So you’ve decided to buy Bitcoin or any other cryptocurrency. After doing your research and speaking with some of your friends, you think it looks like something you would like to put your money in. Now before you start, I advise you to read this Bitcoin and Cryptocurrency buying guide.
But before you do that, there are a few things you should know about cryptocurrency. The market is generally very positive about its future, but researching both sides is important. Hopefully you understand the economic, sociological, and technological reasons behind buying cryptocurrency, as we are going to focus on it from an investing point-of-view in this article.
How to Buy? Bitcoin and Cryptocurrencies buying guide
There are several ways to go about buying Bitcoin, but the top two ways are purchasing on an exchange and buying from another Bitcoin holder. Online purchases are usually done through exchanges or platforms which charge a small fee because it is all automated. One of the biggest exchanges is CEX.IO. It operates in most countries around the world and offers a good selection of crypto coins for buying with fiat money. The killer feature of CEX.IO is that you can buy any cryptocurrency in just a few clicks with your credit card – it works much the same as regular shopping online.
When you buy from another investor, you end up using a website like LocalBitcoins, which puts your funds into escrow and manages the difficult part for you. Because of the higher time investment by the other party (e.g. meeting with you, confirming the transaction) this method generally costs more. Both methods will work, but your main takeaway should be that things are not as straight cut as investing in the equity markets. Manage your downside risk, and you’ll be fine.
Cryptocurrency Exchanges Aren’t Perfect
If your past experience is with the equity markets, then there are some key differences you should be aware of. The main one is that exchanges can be compromised, resulting in the loss of tons of money. Looking at the past few years, there have been several major “heists” that resulted in the loss of customers’ money (NEM, Mt. Gox, etc.). You would think the exchanges would be the most secure places to keep your cryptocurrency, but they act as honeypots that attract hackers looking to make obscene amounts of money.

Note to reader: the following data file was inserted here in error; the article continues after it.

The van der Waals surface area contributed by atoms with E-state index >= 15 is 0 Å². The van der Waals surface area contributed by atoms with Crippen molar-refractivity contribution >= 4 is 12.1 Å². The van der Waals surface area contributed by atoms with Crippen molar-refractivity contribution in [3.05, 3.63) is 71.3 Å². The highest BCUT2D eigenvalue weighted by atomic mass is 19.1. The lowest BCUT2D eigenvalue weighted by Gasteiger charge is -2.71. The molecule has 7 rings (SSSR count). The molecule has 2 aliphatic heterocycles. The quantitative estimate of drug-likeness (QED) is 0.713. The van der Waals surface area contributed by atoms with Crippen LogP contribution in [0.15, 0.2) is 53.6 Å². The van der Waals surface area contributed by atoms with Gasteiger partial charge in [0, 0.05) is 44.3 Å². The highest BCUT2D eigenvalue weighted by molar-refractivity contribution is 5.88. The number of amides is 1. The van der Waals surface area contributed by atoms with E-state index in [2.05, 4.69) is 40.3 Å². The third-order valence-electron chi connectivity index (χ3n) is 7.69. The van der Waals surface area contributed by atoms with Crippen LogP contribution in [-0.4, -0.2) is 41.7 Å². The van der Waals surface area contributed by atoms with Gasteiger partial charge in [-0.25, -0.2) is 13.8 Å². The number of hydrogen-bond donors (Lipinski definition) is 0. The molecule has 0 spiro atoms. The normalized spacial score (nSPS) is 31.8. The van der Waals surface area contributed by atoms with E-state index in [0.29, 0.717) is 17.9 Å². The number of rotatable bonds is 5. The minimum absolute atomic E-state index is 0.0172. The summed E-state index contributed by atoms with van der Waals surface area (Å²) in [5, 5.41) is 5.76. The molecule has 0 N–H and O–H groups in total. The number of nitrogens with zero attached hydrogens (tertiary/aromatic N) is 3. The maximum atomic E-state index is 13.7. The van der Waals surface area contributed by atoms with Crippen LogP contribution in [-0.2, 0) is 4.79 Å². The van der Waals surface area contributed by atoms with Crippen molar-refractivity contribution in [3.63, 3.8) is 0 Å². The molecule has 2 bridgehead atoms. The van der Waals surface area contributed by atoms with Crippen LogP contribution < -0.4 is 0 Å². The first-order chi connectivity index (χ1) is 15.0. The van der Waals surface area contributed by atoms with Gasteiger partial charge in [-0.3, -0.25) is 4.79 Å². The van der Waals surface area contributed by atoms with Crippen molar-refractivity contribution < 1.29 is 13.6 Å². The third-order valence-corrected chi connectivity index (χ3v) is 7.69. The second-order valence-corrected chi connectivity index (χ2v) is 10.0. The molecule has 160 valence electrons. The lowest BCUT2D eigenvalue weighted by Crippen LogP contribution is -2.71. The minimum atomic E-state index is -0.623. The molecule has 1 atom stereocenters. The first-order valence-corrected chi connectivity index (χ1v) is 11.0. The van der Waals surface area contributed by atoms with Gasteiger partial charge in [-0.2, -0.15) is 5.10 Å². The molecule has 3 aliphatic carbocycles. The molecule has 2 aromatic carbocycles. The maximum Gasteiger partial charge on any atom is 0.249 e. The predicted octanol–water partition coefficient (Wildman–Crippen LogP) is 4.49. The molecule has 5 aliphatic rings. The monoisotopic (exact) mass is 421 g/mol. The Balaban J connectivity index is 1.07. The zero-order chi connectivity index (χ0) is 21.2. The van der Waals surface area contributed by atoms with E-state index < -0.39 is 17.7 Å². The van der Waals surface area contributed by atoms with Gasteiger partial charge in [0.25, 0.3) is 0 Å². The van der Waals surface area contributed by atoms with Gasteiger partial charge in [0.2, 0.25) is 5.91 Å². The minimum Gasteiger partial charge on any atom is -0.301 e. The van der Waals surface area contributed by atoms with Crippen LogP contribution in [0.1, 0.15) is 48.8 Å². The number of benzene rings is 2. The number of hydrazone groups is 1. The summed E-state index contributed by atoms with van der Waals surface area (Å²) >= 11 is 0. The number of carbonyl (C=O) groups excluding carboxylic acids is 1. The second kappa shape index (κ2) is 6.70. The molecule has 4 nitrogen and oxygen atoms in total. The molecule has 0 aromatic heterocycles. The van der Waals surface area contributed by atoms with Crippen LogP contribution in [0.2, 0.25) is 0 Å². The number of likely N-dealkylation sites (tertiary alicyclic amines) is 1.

This knowledge factors into a larger point. Custody of your cryptocurrency is your own responsibility and requires a lot of extra security and management know how. You can either store your funds in a mobile wallet (your phone), a desktop wallet (your computer), an exchange wallet (online where you bought the cryptocurrency), or in a hardware wallet (a device that is offline and stores your cryptocurrency).
As with everything, each method has its own risks and benefits. You would do well to research the differences, and even then, it might be best to mitigate your risk by spreading your investment across several different wallets.
Bitcoin is Extremely Volatile
Depending on what day you read the news, Bitcoin will either be up a lot or down a lot. The price changes a rapid amount on a day-to-day basis because it is still in the early stages of being adopted. Every day, more people decide to invest in Bitcoin, thus changing the demand function for the security.
At the same time, there are sometimes massive sell-offs based on market sentiment or the perceived threat of regulation. Sometimes the swings in the price of Bitcoin can come down to something as simple as a comment by a major figure in politics, business, or even pop culture. Only a small part of population invests in the cryptocurrency so that the changes in price end up much more exaggerated than most investors are used to.
You should treat investing in Bitcoin the same way you would treat investing in an early stage start-up. There is a lot more risk, but also a way larger potential for reward. We are not saying whether you should invest or not, but you should be away of the risk profile of your potential acquisition.
Cryptocurrency Regulation is Unclear
At the present moment, the regulation of Bitcoin is not entirely clear. Many have been struggling to understand what triggers a taxable event, and the rules around whether a cryptocurrency is a security or not are still in a state of uncertainty.
And after you think of regulation on a macro-level, you need to realize on a micro-level there are none of the same protections that you receive when investing in equities.
Understanding the Risks of Cryptocurrency
The two major salient points you should understand from above is that there are differences between Bitcoin and the equity markets you likely have previous experience with. These differences aren’t just in the risk of the investment, but also in how you go about buying and storing it.
Bitcoin is still in the early stages of adoption and has not gone mainstream yet. It still takes a significant amount of research to learn how to buy and hold it, and you should be treating your investment as venture capital money. You have the potential to lose all the money you invest, but you also have the chance to multiply it. The best course of action is to invest a sum of money you would be comfortable losing.